Divorce is known for bringing out the worst in people. And while ending a marriage is never going to be painless, the people at a startup called Wevorce believe that it doesn’t have to be as ugly as it often is — and that the status quo divorce process creates unnecessary conflict. According to Wevorce, technology and social science can be used to ease the stresses of the divorce process, and potentially make every divorce an amicable one.
It’s an ambitious but very worthy goal, given how many people are unfortunately affected by divorce nowadays. And now, the company has landed some new funding to help make it a reality.
Wevorce is announcing today that it’s taken on $1.7 million in a new seed funding round from investors including Foundation Capital and Sam Altman. This brings the total invested in Wevorce, which launched out of Y Combinator in March 2013, to $2 million.
This week I spoke to Wevorce co-founder and CEO Michelle Crosby via Skype about the new funding, and you can watch that all in the video embedded above.
In a typical divorce, each spouse is represented by his or her own lawyer, which can lead to a sense of opposition and often end in court. With Wevorce, couples work together with legally-trained “Divorce Architects” who help negotiate the legal, financial, and emotional aspects of a divorce in a cooperative way. The whole process is guided by Wevorce’s software, which aims to eliminate many of the hurdles (and costs) associated with traditional divorces.
To date, more than 100 divorces have been handled by Wevorce, and 99 percent of those have stayed out of court. According to Crosby, the typical divorce in the United States costs $27,000 — and the average Wevorce costs a third of that.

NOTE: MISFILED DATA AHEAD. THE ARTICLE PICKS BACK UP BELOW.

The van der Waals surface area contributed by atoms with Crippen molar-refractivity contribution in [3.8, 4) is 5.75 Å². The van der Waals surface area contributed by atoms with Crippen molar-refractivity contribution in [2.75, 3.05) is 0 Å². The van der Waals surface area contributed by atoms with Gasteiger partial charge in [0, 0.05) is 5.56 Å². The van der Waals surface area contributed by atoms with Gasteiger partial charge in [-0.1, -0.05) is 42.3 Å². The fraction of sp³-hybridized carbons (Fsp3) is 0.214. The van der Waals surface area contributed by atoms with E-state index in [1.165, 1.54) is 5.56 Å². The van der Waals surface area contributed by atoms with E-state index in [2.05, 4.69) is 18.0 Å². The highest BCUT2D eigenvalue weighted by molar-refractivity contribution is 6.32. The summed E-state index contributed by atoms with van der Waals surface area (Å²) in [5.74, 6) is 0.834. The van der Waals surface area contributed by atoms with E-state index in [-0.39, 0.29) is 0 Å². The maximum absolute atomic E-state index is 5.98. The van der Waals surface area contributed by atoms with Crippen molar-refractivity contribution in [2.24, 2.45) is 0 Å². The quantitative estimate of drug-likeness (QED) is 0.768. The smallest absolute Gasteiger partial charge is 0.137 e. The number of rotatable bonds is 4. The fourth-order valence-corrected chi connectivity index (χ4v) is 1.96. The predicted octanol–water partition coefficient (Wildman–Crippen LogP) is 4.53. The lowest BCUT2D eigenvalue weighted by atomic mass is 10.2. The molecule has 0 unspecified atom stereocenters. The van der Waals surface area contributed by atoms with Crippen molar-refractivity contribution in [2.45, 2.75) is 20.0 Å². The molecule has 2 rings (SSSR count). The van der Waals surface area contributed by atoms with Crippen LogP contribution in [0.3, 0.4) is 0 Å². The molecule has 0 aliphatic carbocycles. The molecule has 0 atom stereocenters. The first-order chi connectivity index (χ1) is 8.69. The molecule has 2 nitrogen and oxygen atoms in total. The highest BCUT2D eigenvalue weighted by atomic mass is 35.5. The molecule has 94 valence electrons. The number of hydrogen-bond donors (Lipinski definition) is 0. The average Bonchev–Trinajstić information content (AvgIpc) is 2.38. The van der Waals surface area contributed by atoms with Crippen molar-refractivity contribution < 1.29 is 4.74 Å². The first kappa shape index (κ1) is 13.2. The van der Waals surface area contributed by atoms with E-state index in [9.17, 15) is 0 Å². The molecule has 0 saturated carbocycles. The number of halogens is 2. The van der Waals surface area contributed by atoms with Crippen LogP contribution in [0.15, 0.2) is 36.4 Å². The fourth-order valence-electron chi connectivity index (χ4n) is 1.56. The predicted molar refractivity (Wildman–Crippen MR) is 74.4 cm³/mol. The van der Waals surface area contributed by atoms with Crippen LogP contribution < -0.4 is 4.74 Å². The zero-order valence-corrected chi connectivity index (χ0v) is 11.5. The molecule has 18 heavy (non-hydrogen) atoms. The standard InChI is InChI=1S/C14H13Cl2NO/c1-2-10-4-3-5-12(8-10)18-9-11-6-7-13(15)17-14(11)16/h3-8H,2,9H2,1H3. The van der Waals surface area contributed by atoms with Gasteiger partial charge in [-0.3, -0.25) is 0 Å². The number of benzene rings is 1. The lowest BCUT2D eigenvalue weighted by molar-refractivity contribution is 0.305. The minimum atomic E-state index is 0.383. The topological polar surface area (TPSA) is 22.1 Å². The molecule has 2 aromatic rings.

Wevorce currently has 28 full-time staffers across 10 offices in the Western US, and the new funding will largely be used to help scale that out across the country. Crosby says that Wevorce has received interest from people worldwide, so the hope is to eventually grow the service internationally as well.
Crosby says the aim of Wevorce is not meant to trivialize the divorce process, or make it easier for people to split up. In fact, it can help keep couples together. “We are pro-family, not pro-divorce. If there is a chance of reconciliation, we believe that our system actually enables that better,” Crosby says. “We help build better conversations, and they don’t always end in divorce. We try to take the judgement and shame out of it. We’re just here to help them through difficult times.”
At a time when it seems like so many web startups are centered around making fun things funner (selfies, dating, drinking) it’s nice to see companies that are tackling more sensitive and difficult issues as well.